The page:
With the season wearing on and the bench becoming more of a factor each game, Howard Payne Lady Jacket junior guard Julissa Ibarra seems a role player coaches can count on.

Since joining HPU out of Warren High School in San Antonio, Ibarra steadily increased her playing time over two seasons and recently emerged as a shooting threat off the bench.

“I know I’m a shooter and when I go in I know my job is to shoot,” Ibarra said. “I have to get a shot off and make them. I try to make the most of my time when I go in.”

Despite ranking seventh in minutes played, Ibarra is third in 3-pointers with 22 and just a few percentage points behind Payge Grable for best shooting percentage behind the arc. Each game she averages at least one 3-pointer and showed potential against soon-to-be DII UT-Tyler, scoring a career high 15 points against the conference rival.

“I was just feeling it. I have to give it to my teammates,” Ibarra said. “They saw that I was open. We had good ball movement to get me open or move the defense so I could get a shot off. Since I don’t start, when I come off the bench I see what needs to be done. When I get in the game, I do my best to contribute through rebounds or points.”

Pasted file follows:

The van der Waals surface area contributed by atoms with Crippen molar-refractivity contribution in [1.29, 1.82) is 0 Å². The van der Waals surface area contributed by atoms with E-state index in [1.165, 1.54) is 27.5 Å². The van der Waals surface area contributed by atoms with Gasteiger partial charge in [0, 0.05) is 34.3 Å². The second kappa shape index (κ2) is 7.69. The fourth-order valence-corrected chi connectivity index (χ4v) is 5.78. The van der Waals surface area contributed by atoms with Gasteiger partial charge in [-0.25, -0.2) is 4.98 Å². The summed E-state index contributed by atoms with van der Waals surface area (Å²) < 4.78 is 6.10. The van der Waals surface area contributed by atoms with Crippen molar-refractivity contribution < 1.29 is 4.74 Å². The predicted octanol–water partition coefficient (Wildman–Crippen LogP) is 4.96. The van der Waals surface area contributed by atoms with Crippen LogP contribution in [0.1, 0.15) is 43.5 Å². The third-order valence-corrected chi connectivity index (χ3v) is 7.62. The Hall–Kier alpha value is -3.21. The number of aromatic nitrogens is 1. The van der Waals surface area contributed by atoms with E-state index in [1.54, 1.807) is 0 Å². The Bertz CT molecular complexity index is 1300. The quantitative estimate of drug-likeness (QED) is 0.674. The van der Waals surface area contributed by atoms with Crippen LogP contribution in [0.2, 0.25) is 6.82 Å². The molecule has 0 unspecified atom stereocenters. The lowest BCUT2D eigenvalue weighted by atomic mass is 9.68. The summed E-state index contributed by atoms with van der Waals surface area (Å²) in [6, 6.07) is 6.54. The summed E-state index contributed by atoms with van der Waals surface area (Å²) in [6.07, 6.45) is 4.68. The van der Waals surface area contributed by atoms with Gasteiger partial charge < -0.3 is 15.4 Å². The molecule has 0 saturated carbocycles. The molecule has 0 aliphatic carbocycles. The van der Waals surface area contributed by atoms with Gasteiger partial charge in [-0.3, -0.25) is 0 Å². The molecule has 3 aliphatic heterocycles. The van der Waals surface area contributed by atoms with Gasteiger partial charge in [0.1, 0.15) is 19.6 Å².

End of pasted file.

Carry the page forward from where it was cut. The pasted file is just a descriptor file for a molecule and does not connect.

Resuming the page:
Following last Saturday’s 65-60 victory over McMurry, the Lady Jackets find themselves in third place in the American Southwest Conference Western Division, needing at least fourth place to qualify for the conference tournament. With games against second place Hardin-Simmons and against McMurry and Concordia, who are both one game off the pace, Ibarra said it will not get any easier for HPU despite playing facing the softer side of the division.

“[Saturday] was intense and the rest of the season is going to be intense,” Ibarra said. “We have to get where we want to be and we’re not quite there yet. In order for that to happen, we’re going to have to keep pushing and working hard.”

Ibarra majors in criminal justice. After graduating in 2020, she plans to attend the San Antonio Police Academy and become a career K9 officer. She said being a K9 officer is almost a family tradition and she hopes to continue that tradition.

“It’s something I’ve always wanted to do and I have family members that have done it,” Ibarra said. “They said they enjoyed it and I want to see for myself. It’s a little terrifying, but also exciting. It’s something in the future I’m looking forward to and can’t wait to do.”